The weekly Davis Index for A380.1 fell by 0.5¢/lb to $1.165/lb delivered US consumer as the secondary smelter industry reeled from the impact of the semiconductor shortage.
Meanwhile, silicon-intensive secondary ingot prices surged on high input costs. Smelters that make grades like 413.1, B390, and 356.1, which use high-grade aluminum scrap, were forced to pay high prices to compete with rolling mills. With the LME and Midwest Transaction price soaring over the past month, the cost of scrap has increased by 20pc. Availability and cost of secondary sows remains tight and most buyers are struggling to keep prices competitive.
The index for A356.1 rose by 3.9¢/lb to $1.355/lb delivered US consumer. A413.1 jumped by 9.8¢/lb to $1.36/lb delivered while A360.1 climbed by 4.5¢/lb to $1.313/lb delivered. The index for 319.1 inched up by 2.6¢/lb to $1.27/lb delivered.
Labor shortages and freight costs are negatively impacting operations and margin levels for secondary smelters and straining production capacities. According to recent estimates, there are now 30,000 fewer truck drivers available in the US since 2020.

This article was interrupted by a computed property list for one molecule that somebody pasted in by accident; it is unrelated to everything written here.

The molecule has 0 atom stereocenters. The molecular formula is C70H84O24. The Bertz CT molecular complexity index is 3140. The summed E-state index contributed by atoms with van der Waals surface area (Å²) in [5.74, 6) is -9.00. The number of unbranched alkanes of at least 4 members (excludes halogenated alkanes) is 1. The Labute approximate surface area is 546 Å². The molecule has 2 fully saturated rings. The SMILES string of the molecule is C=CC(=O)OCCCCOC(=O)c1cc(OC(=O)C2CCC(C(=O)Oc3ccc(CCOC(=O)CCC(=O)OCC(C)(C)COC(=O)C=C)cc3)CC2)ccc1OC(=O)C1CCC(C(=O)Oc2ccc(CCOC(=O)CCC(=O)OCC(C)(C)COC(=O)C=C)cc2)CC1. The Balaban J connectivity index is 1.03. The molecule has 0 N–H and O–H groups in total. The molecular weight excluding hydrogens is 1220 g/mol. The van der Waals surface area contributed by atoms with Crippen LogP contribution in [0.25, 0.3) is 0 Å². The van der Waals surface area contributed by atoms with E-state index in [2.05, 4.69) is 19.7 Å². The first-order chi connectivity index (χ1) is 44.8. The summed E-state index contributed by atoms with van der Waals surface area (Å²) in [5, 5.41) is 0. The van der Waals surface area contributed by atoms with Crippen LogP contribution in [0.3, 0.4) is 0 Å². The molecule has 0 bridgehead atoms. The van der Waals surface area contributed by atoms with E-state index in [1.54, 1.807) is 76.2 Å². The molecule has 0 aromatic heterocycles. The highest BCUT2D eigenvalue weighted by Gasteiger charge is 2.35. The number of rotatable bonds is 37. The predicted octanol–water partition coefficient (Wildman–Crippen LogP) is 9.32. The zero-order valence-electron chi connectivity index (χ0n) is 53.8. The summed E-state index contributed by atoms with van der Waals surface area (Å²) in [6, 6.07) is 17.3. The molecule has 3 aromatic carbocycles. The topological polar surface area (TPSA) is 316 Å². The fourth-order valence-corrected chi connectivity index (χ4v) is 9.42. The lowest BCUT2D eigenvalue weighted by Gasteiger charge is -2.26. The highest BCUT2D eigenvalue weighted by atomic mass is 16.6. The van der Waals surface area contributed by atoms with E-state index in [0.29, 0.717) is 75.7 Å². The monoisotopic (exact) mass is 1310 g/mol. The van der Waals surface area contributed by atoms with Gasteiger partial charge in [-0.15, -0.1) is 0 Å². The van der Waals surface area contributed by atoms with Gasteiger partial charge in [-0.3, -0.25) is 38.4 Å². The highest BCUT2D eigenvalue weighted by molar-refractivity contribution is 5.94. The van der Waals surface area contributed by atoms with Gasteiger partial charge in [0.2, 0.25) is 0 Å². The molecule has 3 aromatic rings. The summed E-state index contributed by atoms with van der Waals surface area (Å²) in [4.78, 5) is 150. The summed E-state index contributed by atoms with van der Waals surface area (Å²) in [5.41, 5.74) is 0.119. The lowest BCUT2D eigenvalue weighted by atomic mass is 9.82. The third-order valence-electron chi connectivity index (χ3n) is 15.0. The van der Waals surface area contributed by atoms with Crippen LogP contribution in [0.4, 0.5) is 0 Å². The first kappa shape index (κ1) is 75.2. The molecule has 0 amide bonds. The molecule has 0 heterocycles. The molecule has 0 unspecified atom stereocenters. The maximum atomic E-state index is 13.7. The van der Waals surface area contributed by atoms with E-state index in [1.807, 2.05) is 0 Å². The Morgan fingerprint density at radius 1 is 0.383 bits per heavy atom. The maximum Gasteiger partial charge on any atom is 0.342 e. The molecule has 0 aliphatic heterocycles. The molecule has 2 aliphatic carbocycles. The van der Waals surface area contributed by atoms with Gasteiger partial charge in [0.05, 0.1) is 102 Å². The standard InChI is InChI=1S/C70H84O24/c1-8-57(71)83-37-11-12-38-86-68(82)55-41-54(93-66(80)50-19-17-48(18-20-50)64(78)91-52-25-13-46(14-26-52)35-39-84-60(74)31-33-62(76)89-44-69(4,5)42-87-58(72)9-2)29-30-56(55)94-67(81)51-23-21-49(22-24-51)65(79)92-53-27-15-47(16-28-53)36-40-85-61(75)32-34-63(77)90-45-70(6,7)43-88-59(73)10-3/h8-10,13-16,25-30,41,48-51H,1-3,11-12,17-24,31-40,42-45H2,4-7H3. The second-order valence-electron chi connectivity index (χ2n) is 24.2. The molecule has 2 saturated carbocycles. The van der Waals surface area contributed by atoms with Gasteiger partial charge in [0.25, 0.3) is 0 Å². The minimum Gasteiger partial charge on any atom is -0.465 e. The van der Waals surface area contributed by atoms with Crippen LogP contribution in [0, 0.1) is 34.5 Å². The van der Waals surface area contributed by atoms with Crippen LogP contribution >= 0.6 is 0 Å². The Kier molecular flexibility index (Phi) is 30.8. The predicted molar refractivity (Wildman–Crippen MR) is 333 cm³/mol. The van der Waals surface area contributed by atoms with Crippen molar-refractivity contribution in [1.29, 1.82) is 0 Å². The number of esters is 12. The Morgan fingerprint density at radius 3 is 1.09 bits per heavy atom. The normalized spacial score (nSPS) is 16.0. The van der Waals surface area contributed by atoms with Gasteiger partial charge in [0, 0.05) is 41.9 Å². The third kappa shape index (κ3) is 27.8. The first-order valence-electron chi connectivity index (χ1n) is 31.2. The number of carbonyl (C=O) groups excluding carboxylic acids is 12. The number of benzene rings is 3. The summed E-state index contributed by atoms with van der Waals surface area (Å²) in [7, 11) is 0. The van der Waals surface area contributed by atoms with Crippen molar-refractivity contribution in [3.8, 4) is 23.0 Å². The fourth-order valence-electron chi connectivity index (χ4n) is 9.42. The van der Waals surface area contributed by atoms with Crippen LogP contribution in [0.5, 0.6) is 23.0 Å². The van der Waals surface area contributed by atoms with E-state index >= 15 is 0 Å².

The semiconductor shortage is seen as a negative trend to the industry, but some producers consider it a boon since market supply already lags demand, and this gap would have been much larger if the auto industry were operating at full scale.
Producers, however, acknowledge the slowdown in sales due to production cuts at the Big Three auto plants in the US, where most alloys are now being used to build high-margin, bestselling SUVs and pickup trucks. Besides, demand outside the auto industry continues to grow at an unprecedented pace.
The official LME Aluminium cash price settled Friday at $2,403/mt ($1.089/lb), down by $115.5/mt from May 14.